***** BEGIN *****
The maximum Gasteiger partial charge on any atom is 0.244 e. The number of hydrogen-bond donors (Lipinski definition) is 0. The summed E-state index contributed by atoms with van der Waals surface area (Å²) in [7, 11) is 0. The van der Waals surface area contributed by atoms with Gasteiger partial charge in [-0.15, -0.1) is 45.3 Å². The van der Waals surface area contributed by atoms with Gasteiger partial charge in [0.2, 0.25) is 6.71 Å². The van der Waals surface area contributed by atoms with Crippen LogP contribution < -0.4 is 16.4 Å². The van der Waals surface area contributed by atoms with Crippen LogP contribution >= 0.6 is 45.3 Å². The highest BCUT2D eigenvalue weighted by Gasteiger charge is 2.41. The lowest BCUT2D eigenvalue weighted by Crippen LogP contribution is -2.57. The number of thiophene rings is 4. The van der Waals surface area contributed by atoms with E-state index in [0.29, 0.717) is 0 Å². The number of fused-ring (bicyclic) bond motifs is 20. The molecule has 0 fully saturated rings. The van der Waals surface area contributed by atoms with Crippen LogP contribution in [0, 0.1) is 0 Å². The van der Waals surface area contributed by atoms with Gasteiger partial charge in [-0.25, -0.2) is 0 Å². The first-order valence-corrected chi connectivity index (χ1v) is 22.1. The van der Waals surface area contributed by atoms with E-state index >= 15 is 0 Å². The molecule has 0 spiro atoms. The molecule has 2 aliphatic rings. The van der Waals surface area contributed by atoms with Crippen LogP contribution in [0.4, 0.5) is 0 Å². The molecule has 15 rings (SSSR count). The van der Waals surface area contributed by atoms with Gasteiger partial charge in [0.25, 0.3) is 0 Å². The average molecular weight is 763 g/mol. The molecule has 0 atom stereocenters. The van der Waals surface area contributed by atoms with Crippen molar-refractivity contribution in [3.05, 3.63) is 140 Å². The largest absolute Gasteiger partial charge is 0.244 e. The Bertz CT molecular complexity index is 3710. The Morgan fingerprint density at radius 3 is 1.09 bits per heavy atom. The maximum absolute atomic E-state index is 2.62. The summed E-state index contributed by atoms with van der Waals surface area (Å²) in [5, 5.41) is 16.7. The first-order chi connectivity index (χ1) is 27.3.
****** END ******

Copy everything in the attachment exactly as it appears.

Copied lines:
The maximum Gasteiger partial charge on any atom is 0.244 e. The number of hydrogen-bond donors (Lipinski definition) is 0. The summed E-state index contributed by atoms with van der Waals surface area (Å²) in [7, 11) is 0. The van der Waals surface area contributed by atoms with Gasteiger partial charge in [-0.15, -0.1) is 45.3 Å². The van der Waals surface area contributed by atoms with Gasteiger partial charge in [0.2, 0.25) is 6.71 Å². The van der Waals surface area contributed by atoms with Crippen LogP contribution < -0.4 is 16.4 Å². The van der Waals surface area contributed by atoms with Crippen LogP contribution >= 0.6 is 45.3 Å². The highest BCUT2D eigenvalue weighted by Gasteiger charge is 2.41. The lowest BCUT2D eigenvalue weighted by Crippen LogP contribution is -2.57. The number of thiophene rings is 4. The van der Waals surface area contributed by atoms with E-state index in [0.29, 0.717) is 0 Å². The number of fused-ring (bicyclic) bond motifs is 20. The molecule has 0 fully saturated rings. The van der Waals surface area contributed by atoms with Crippen LogP contribution in [0, 0.1) is 0 Å². The van der Waals surface area contributed by atoms with Gasteiger partial charge in [-0.25, -0.2) is 0 Å². The first-order valence-corrected chi connectivity index (χ1v) is 22.1. The van der Waals surface area contributed by atoms with E-state index >= 15 is 0 Å². The molecule has 0 spiro atoms. The molecule has 2 aliphatic rings. The van der Waals surface area contributed by atoms with Crippen LogP contribution in [0.4, 0.5) is 0 Å². The molecule has 15 rings (SSSR count). The van der Waals surface area contributed by atoms with Gasteiger partial charge in [0.25, 0.3) is 0 Å². The average molecular weight is 763 g/mol. The molecule has 0 atom stereocenters. The van der Waals surface area contributed by atoms with Crippen molar-refractivity contribution in [3.05, 3.63) is 140 Å². The largest absolute Gasteiger partial charge is 0.244 e. The Bertz CT molecular complexity index is 3710. The Morgan fingerprint density at radius 3 is 1.09 bits per heavy atom. The maximum absolute atomic E-state index is 2.62. The summed E-state index contributed by atoms with van der Waals surface area (Å²) in [5, 5.41) is 16.7. The first-order chi connectivity index (χ1) is 27.3.